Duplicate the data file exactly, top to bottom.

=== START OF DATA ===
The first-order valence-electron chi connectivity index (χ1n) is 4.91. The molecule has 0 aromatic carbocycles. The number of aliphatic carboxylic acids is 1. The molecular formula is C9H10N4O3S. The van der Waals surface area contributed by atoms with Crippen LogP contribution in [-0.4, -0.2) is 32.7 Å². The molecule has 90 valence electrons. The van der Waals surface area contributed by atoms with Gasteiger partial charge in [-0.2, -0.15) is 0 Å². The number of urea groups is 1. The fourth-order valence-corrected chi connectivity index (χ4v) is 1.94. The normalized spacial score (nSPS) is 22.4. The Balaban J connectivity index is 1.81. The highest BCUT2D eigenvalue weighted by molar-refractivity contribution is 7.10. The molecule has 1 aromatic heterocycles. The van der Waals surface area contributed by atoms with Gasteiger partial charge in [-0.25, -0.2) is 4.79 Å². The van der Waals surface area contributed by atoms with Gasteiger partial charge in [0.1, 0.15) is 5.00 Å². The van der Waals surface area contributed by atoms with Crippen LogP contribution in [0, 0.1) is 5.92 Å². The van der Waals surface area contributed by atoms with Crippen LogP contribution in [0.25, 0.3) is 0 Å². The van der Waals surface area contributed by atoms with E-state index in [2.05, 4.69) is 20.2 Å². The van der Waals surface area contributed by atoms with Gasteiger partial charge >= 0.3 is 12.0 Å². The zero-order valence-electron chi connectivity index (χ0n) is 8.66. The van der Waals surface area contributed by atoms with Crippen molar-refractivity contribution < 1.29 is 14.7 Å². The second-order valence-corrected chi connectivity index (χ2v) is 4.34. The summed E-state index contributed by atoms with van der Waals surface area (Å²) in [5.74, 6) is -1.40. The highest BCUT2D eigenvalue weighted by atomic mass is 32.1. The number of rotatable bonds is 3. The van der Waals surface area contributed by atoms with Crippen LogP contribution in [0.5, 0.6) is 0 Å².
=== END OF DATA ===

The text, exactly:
The first-order valence-electron chi connectivity index (χ1n) is 4.91. The molecule has 0 aromatic carbocycles. The number of aliphatic carboxylic acids is 1. The molecular formula is C9H10N4O3S. The van der Waals surface area contributed by atoms with Crippen LogP contribution in [-0.4, -0.2) is 32.7 Å². The molecule has 90 valence electrons. The van der Waals surface area contributed by atoms with Gasteiger partial charge in [-0.2, -0.15) is 0 Å². The number of urea groups is 1. The fourth-order valence-corrected chi connectivity index (χ4v) is 1.94. The normalized spacial score (nSPS) is 22.4. The Balaban J connectivity index is 1.81. The highest BCUT2D eigenvalue weighted by molar-refractivity contribution is 7.10. The molecule has 1 aromatic heterocycles. The van der Waals surface area contributed by atoms with Gasteiger partial charge in [-0.25, -0.2) is 4.79 Å². The van der Waals surface area contributed by atoms with Gasteiger partial charge in [0.1, 0.15) is 5.00 Å². The van der Waals surface area contributed by atoms with Crippen LogP contribution in [0, 0.1) is 5.92 Å². The van der Waals surface area contributed by atoms with Crippen LogP contribution in [0.25, 0.3) is 0 Å². The van der Waals surface area contributed by atoms with E-state index in [2.05, 4.69) is 20.2 Å². The van der Waals surface area contributed by atoms with Gasteiger partial charge >= 0.3 is 12.0 Å². The zero-order valence-electron chi connectivity index (χ0n) is 8.66. The van der Waals surface area contributed by atoms with Crippen molar-refractivity contribution < 1.29 is 14.7 Å². The second-order valence-corrected chi connectivity index (χ2v) is 4.34. The summed E-state index contributed by atoms with van der Waals surface area (Å²) in [5.74, 6) is -1.40. The highest BCUT2D eigenvalue weighted by atomic mass is 32.1. The number of rotatable bonds is 3. The van der Waals surface area contributed by atoms with Crippen LogP contribution in [0.5, 0.6) is 0 Å².